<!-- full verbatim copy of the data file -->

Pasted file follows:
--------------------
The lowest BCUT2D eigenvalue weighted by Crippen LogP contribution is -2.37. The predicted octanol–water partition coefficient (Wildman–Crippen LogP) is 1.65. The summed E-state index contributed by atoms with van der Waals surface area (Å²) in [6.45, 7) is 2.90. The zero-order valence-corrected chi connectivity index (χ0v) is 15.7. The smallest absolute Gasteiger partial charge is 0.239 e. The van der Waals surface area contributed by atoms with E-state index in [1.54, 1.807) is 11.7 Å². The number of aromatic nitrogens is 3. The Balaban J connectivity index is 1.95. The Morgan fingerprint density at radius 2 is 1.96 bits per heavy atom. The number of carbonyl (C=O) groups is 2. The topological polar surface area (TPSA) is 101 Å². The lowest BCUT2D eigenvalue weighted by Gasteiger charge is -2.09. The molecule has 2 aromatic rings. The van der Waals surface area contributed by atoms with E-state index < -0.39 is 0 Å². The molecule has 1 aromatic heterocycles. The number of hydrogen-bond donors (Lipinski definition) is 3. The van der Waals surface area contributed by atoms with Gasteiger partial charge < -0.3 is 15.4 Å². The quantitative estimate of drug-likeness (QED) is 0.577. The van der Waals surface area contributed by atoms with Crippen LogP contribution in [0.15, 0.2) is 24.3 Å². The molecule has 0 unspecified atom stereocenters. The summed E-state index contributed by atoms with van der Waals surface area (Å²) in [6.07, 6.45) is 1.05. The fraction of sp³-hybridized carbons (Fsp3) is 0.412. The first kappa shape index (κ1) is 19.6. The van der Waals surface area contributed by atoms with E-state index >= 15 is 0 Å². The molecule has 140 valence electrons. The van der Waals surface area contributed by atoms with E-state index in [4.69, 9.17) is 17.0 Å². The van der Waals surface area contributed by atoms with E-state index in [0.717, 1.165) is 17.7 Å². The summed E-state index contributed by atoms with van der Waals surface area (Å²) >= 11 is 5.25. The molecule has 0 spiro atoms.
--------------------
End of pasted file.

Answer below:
The lowest BCUT2D eigenvalue weighted by Crippen LogP contribution is -2.37. The predicted octanol–water partition coefficient (Wildman–Crippen LogP) is 1.65. The summed E-state index contributed by atoms with van der Waals surface area (Å²) in [6.45, 7) is 2.90. The zero-order valence-corrected chi connectivity index (χ0v) is 15.7. The smallest absolute Gasteiger partial charge is 0.239 e. The van der Waals surface area contributed by atoms with E-state index in [1.54, 1.807) is 11.7 Å². The number of aromatic nitrogens is 3. The Balaban J connectivity index is 1.95. The Morgan fingerprint density at radius 2 is 1.96 bits per heavy atom. The number of carbonyl (C=O) groups is 2. The topological polar surface area (TPSA) is 101 Å². The lowest BCUT2D eigenvalue weighted by Gasteiger charge is -2.09. The molecule has 2 aromatic rings. The van der Waals surface area contributed by atoms with E-state index < -0.39 is 0 Å². The molecule has 1 aromatic heterocycles. The number of hydrogen-bond donors (Lipinski definition) is 3. The van der Waals surface area contributed by atoms with Gasteiger partial charge < -0.3 is 15.4 Å². The quantitative estimate of drug-likeness (QED) is 0.577. The van der Waals surface area contributed by atoms with Crippen LogP contribution in [0.15, 0.2) is 24.3 Å². The molecule has 0 unspecified atom stereocenters. The summed E-state index contributed by atoms with van der Waals surface area (Å²) in [6.07, 6.45) is 1.05. The fraction of sp³-hybridized carbons (Fsp3) is 0.412. The first kappa shape index (κ1) is 19.6. The van der Waals surface area contributed by atoms with E-state index >= 15 is 0 Å². The molecule has 140 valence electrons. The van der Waals surface area contributed by atoms with E-state index in [4.69, 9.17) is 17.0 Å². The van der Waals surface area contributed by atoms with E-state index in [0.717, 1.165) is 17.7 Å². The summed E-state index contributed by atoms with van der Waals surface area (Å²) >= 11 is 5.25. The molecule has 0 spiro atoms.